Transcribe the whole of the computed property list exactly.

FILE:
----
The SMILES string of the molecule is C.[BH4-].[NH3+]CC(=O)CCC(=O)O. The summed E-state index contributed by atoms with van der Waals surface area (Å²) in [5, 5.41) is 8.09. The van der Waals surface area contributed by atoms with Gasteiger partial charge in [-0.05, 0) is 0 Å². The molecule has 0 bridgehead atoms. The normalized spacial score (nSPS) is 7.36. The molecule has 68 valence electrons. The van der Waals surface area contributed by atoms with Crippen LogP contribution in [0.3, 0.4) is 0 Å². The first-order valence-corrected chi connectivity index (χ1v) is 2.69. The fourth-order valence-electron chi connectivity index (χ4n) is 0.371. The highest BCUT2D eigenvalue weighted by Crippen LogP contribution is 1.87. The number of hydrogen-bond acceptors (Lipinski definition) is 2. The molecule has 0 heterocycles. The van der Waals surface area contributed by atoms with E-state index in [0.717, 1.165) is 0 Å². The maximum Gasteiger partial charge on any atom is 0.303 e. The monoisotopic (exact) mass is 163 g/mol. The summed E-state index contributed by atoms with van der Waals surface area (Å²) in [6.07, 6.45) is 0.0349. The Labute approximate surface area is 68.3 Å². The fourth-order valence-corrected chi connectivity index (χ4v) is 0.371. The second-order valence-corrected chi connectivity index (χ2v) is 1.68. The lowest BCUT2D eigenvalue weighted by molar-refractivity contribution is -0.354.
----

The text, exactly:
The SMILES string of the molecule is C.[BH4-].[NH3+]CC(=O)CCC(=O)O. The summed E-state index contributed by atoms with van der Waals surface area (Å²) in [5, 5.41) is 8.09. The van der Waals surface area contributed by atoms with Gasteiger partial charge in [-0.05, 0) is 0 Å². The molecule has 0 bridgehead atoms. The normalized spacial score (nSPS) is 7.36. The molecule has 68 valence electrons. The van der Waals surface area contributed by atoms with Crippen LogP contribution in [0.3, 0.4) is 0 Å². The first-order valence-corrected chi connectivity index (χ1v) is 2.69. The fourth-order valence-electron chi connectivity index (χ4n) is 0.371. The highest BCUT2D eigenvalue weighted by Crippen LogP contribution is 1.87. The number of hydrogen-bond acceptors (Lipinski definition) is 2. The molecule has 0 heterocycles. The van der Waals surface area contributed by atoms with E-state index in [0.717, 1.165) is 0 Å². The maximum Gasteiger partial charge on any atom is 0.303 e. The monoisotopic (exact) mass is 163 g/mol. The summed E-state index contributed by atoms with van der Waals surface area (Å²) in [6.07, 6.45) is 0.0349. The Labute approximate surface area is 68.3 Å². The fourth-order valence-corrected chi connectivity index (χ4v) is 0.371. The second-order valence-corrected chi connectivity index (χ2v) is 1.68. The lowest BCUT2D eigenvalue weighted by molar-refractivity contribution is -0.354.